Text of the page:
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Truly the Great American Race

The opinions expressed by columnists are their own and do not necessarily represent the views of

I have had the good fortune of attending the greatest sporting events in America with the exception of two. The one I had my eyes set on is billed as the Great American Race (with a tip of the hat to the Indy 500). So my wife and I set out to experience the golden jewel of the NASCAR Sprint Cup Season – the Daytona 500.


Coming from the Left Coast garnered many comments about our pending endeavor. Most of them were derisive. There were comments like “that will be interesting -- two Jews and 80,000 rednecks.” There were also observations such as ”why would you want to watch a bunch of cars go around and around and around a track.” We found these comments akin to the ignorance of a relative we visited who derided Bill O’Reilly. When my wife started to question his dislike for O’Reilly, I interrupted her and stated that the relative had never even watched Bill. The disdain was acknowledged simply because O’Reilly was on Fox News. Interesting (fun fact): Fox broadcasts NASCAR.

Having been at multiple major sporting events, I was well aware they are not one-day affairs. In Indianapolis they have a parade the day before not to mention the pre-race qualifier. In Louisville there is a parade and the day before the Kentucky Derby there is a full race card capped by the Kentucky Oaks, which is the premier horse race for fillies. In Daytona they have a full slate of races during the week leading up to the 500.

We attended the big race on Saturday –the Florida 300 Xfinity. It too is a stock car race, but the list of drivers isn’t the cream of the sport like on Sunday for the 500. Though the race had luminaries such as Dale Earnhardt, Jr., it was largely populated by second-tier drivers – many of whom were very young. Two were 18 and 19 years old which makes you wonder how they became qualified to race around a track at 180 MPH. At that age I was still driving my Toyota Corona at a zippy 70 MPH.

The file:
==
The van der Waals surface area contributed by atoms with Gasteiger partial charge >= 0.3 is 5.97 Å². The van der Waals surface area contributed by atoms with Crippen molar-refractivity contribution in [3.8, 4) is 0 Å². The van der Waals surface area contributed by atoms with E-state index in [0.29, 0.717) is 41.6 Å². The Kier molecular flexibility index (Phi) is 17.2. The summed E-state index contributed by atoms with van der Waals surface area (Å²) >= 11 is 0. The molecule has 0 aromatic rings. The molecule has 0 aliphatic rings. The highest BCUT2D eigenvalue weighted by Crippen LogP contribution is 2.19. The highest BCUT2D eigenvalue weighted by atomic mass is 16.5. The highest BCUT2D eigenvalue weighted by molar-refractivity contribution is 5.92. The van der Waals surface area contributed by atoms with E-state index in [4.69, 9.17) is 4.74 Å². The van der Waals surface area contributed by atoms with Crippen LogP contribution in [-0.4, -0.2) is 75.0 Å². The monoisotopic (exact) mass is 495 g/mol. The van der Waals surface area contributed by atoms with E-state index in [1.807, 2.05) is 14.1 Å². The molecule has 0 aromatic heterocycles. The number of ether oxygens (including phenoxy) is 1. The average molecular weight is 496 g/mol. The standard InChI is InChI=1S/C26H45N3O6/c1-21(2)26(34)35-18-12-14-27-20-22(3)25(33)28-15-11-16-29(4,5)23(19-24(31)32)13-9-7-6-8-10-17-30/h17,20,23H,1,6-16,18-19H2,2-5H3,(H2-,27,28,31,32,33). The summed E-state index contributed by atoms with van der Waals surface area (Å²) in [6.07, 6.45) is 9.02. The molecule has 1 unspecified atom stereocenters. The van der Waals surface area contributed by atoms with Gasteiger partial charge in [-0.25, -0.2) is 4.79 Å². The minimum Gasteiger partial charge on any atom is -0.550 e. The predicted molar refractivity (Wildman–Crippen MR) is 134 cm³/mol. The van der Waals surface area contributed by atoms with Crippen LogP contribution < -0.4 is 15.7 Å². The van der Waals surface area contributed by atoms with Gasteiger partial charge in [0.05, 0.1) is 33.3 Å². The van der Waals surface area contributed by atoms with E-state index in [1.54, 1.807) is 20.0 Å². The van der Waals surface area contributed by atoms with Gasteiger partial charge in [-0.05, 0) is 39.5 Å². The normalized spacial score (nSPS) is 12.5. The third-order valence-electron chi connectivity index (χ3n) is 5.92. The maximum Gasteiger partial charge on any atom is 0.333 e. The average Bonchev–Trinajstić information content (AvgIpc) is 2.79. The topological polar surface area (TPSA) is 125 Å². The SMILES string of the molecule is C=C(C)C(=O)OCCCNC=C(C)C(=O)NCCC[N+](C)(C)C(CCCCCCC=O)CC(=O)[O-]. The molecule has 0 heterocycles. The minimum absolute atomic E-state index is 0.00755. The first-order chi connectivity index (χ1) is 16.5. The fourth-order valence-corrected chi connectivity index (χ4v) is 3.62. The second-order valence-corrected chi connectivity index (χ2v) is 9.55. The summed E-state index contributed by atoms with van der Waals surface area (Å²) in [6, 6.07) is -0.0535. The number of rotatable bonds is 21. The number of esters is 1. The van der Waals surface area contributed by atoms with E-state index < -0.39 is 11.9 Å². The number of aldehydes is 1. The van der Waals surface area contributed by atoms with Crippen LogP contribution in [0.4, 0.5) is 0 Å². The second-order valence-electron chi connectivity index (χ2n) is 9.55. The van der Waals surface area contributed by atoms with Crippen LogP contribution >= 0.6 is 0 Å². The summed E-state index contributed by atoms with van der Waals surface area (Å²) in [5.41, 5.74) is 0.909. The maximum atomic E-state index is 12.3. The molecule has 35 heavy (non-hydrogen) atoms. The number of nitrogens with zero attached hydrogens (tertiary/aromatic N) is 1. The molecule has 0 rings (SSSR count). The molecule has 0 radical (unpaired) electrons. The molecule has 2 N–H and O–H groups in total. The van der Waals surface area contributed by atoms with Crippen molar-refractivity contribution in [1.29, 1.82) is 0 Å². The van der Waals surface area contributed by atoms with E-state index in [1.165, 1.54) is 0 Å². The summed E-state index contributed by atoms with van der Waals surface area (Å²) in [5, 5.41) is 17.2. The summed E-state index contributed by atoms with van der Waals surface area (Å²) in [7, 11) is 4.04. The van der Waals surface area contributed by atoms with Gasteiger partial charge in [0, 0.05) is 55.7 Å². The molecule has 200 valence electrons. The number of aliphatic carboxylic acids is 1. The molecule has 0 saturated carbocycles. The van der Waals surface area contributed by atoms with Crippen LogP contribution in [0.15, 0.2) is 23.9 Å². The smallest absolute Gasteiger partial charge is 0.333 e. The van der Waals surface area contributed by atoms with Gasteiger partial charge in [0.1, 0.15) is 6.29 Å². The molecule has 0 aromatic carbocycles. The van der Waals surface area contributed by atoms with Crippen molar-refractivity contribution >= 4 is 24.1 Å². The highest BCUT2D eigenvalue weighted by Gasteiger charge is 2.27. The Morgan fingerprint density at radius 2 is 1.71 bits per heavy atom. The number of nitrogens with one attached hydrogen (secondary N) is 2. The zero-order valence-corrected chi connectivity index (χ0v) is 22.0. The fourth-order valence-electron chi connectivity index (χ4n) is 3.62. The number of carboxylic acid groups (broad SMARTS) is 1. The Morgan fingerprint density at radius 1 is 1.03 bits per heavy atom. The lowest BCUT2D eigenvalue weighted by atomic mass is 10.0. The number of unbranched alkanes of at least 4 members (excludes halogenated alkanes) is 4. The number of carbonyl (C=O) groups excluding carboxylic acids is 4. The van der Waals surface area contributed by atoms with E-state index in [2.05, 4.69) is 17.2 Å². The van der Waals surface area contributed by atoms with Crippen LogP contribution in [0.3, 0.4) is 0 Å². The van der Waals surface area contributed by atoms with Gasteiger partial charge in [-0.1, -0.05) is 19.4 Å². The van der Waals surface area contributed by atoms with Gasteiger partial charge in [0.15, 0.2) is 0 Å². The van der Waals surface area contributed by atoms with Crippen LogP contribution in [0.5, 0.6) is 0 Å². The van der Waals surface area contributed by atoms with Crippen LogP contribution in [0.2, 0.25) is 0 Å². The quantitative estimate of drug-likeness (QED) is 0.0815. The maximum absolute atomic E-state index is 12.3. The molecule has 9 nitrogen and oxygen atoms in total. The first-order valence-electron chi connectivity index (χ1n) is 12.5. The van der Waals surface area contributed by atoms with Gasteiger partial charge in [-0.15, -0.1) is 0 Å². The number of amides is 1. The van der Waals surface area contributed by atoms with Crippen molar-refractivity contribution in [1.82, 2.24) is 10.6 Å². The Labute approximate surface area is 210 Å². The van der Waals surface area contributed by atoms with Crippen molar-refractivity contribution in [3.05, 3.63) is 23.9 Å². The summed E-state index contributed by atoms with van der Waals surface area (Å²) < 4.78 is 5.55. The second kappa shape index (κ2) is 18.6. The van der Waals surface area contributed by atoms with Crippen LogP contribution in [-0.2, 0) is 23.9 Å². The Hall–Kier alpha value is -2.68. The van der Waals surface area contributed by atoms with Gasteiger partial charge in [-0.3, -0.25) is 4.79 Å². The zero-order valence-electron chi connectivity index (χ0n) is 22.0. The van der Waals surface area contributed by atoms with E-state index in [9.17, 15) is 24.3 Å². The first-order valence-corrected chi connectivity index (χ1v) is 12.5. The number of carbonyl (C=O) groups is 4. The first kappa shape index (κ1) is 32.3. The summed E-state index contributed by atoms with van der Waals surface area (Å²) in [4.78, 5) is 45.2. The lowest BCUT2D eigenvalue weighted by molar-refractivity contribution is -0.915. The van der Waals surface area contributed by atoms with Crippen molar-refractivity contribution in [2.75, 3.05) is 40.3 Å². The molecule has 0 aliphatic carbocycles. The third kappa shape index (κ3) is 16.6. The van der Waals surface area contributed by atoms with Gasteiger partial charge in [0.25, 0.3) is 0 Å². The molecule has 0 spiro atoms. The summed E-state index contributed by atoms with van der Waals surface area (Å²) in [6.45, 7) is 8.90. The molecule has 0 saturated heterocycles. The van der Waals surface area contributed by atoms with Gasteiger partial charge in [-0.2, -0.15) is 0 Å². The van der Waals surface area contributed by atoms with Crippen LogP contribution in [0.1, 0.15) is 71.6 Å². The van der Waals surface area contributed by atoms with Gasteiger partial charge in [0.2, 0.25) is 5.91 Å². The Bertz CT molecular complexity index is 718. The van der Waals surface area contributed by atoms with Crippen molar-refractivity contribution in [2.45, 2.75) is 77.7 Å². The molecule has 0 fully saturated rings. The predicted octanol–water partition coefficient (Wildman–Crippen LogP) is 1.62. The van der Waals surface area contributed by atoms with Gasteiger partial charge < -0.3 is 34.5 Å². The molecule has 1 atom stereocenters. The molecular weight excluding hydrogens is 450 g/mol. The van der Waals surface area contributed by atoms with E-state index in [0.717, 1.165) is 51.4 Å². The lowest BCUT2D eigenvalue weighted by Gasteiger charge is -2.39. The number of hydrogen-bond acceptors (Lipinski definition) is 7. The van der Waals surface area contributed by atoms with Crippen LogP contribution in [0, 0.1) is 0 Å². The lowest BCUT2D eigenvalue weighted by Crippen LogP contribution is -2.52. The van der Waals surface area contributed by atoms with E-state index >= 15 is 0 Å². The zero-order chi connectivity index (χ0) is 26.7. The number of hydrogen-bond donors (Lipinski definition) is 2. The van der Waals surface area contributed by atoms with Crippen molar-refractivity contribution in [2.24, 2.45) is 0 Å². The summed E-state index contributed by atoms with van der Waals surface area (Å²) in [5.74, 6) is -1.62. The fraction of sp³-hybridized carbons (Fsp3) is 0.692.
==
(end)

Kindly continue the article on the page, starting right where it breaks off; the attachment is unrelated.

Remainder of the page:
When we arrived at the race track we were reminded we were in the South – the parking lot attendants were actually polite. Everything was “Yes, Sir; No, Sir” instead of “Hey Guys.” In other words, they didn’t deign to refer to the elders as peers as has become commonplace.

A racetrack that is 2.5 miles around has an immense footprint. Another reason to go for the race the day before was to navigate our way around the track so that we would not be doing such the day of the big race. It took us a while to find the media center in the infield as helpful people sent us to and fro. We then toured the cold pits where the crews were preparing the cars for the race the next day.

We arrived at our grandstand seats in plenty of time for the start of the Florida 300. My wife got her first taste of big-time racing when the green flag came down and the engines were at full throttle. The first time the pack comes back around the track (which takes less than a minute at the speed they are running), you get the full exhilaration of why you are there. Car after car, inches behind the other in two rows flying by in a seemingly-choreographed dance. Drivers put their lives in the hands of their competitors with the hope that the next move would be as anticipated. They seemed to do this for 80 laps until the first real break in the action with a caution flag. The timing of how they moved and the strategy of the pit stops was fascinating to watch. This all ended with a couple of major crashes and the injury to one of the big stars of NASCAR, Kyle Busch, which knocked him out of the 500 the next day. The winner, Ryan Reed, is just 21 years old.